You can’t argue with Uncle Sam, at least not his bankers.
The U.S. Treasury won’t let Charlotte County pay delinquent water and sewer bills for residents impoverished by the pandemic, even though it’s OK to pay their electric bills.
That’s because the county owns the water and sewer utility, but not the electric utility.
“We’ve asked and asked and asked,” said County Attorney Janette Knowlton of inquiries of the treasury. “They keep citing that it cannot be used for government revenue replacement.”
If you can’t spend it all, send it back to Washington, several commissioners told Charlotte …
County staff have a plan, however, to help reimburse Charlotte County Utilities some of the growing delinquent bills that have so far exceed $353,000. That’s for both businesses and residences. The number will likely go up, because the county voted to halt shut-offs and late fees earlier this year. That was a gesture to ensure residents had access to fresh water and sewer services during the ongoing health crisis.
The county was authorized to receive $32.9 million in emergency funds this summer some time after Congress passed the Coronavirus Aid, Relief and Economic Security Act. The first installment of that aid was a check for $8.2 million, of which the county has handed out about 37% so far, staff told commissioners Tuesday. Technically, they have to spend that $8.2 million by the end of the year, but officials are hoping the deadline is extended.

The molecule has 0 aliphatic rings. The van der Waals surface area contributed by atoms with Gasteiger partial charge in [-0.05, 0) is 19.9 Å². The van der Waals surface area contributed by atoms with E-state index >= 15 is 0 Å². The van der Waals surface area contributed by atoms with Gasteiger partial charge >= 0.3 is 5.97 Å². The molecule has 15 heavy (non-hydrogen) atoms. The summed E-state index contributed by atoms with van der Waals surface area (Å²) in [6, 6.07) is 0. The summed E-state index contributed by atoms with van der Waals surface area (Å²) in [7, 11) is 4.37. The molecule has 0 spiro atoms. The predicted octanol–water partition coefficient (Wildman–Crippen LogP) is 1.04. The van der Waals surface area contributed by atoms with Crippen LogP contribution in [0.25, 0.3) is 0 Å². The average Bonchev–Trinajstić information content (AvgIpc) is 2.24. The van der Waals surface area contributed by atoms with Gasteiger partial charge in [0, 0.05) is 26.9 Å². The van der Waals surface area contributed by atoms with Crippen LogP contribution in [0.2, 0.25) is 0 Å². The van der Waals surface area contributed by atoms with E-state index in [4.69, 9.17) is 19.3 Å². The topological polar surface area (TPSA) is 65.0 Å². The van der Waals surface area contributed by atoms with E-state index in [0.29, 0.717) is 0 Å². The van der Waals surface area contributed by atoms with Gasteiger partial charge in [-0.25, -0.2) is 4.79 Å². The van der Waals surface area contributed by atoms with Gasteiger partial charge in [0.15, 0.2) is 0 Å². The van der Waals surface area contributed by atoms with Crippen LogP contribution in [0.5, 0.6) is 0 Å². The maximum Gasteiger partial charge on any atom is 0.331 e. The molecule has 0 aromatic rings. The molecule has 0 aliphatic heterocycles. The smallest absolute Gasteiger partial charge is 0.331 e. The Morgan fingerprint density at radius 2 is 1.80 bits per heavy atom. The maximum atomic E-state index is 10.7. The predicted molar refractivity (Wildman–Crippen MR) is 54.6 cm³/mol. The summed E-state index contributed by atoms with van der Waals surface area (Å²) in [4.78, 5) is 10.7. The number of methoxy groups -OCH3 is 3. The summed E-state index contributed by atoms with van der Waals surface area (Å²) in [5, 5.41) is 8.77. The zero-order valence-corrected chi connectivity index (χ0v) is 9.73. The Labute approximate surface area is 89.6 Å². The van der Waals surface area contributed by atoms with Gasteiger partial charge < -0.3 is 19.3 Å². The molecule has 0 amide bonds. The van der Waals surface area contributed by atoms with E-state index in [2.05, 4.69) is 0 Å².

Using CARES funding plus other federal aid, the county has handed out more than $300,000 in utility assistance this year to low income and also any household affected financially by the coronavirus. Only $20,640 went to Charlotte County Utilities and that was donations from local customers who were willing to help low income customers.
CCU Director Craig Rudy said the amount of delinquent customers, more than 1,100, is about twice the normal number due to the pandemic and the shut-off moratorium.
“Not only are more people delinquent, but also, they owe a lot more money,” he said. “It also has become a barometer and indication of how much people are hurting out there.”
Commissioners asked if unpaid bills could start to damage the operations of the utility. Not until it reaches about $1 million, Rudy estimated.
One way around the problem is to give the grant directly to the individual, but Charlotte County has opted not to do that, Human Services Director Carrie Walsh said. They give these kinds of grants directly to landlords, mortgage holders, utilities and daycare providers.
What if you give them the money and then say they lose their cut off protection if they don’t pay their bill, Commissioner Bill Truex said.
“You say disconnection and late fees apply,” Truex said.
CCU and other county offices are working out whether this is an option, spokesperson Caroline Wannall told the Sun. For other pandemic related grants to local residents, the county requires the resident to show proof of financial harm from the pandemic.